Now, I can vend just on the weekends because I have loyal customers who keep coming back for my authentic soft tamales.And they can expect real Mexican tamales for a long time, because I’m teaching my kids the tricks of the trade so one day they can inherit the business and experience the joy that comes with working hard and making great food for a great city.This Workshop aims to promote and share knowledge and experience related to remediation of... The toolkit is a web based handbook to support countries with limited resources in evaluating pesticides rigorously before they can be...[...] The new Sustainable Agricultural Mechanization website provides an overview of Sustainable Agricultural Mechanization (SAM), describes technical aspects and explains FAO’s work in this area. Being a mobile food vendor gives me the best of both worlds: I can provide for my family while being around them.But a cap enacted in the 1980s limits the number of available food permits so vendors like me who want to earn an honest living simply can’t.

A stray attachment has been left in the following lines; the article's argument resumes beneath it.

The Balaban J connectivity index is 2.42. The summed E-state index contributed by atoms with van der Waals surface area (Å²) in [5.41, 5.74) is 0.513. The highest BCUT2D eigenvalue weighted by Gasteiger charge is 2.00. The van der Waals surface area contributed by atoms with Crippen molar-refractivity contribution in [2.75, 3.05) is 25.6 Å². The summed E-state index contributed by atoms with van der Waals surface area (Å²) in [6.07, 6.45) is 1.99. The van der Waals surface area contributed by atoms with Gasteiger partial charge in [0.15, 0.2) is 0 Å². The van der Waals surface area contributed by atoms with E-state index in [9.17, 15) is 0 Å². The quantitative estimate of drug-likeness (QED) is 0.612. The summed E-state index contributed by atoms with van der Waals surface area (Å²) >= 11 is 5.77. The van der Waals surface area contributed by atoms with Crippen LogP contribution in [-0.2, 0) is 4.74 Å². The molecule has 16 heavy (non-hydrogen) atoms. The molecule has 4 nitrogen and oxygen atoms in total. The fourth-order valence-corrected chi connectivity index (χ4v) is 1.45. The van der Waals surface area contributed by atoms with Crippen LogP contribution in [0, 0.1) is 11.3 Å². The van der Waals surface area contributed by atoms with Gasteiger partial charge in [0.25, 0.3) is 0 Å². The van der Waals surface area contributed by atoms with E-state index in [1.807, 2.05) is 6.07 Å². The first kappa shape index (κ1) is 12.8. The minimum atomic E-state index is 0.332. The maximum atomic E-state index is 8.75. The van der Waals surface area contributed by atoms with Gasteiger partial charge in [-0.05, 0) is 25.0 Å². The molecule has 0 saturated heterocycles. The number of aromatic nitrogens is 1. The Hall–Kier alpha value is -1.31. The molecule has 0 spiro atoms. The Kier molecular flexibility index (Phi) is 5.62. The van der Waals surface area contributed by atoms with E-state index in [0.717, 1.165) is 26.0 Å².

was incorporated as a not-for-profit research organization in 1964.Instead, we get fined and are put on a wait list to get a permit.And there’s a lottery to get on the wait list, and there are over 2,000 people on it—and people can wait over a decade to actually get a permit.But commuting for hours every day at jobs I didn’t love prevented me from seeing the very people I was doing it for: my family. I began selling tamales door-to-door six days a week, sometimes going to bed around 2AM and waking up at 4AM to continue preparing for the upcoming day.
It was hard, but becoming a small business owner let me pick my hours; so the minute that bell rang and my kids were out of school, I could be around them.
Please sign this petition and help us tell City Council to lift the caps!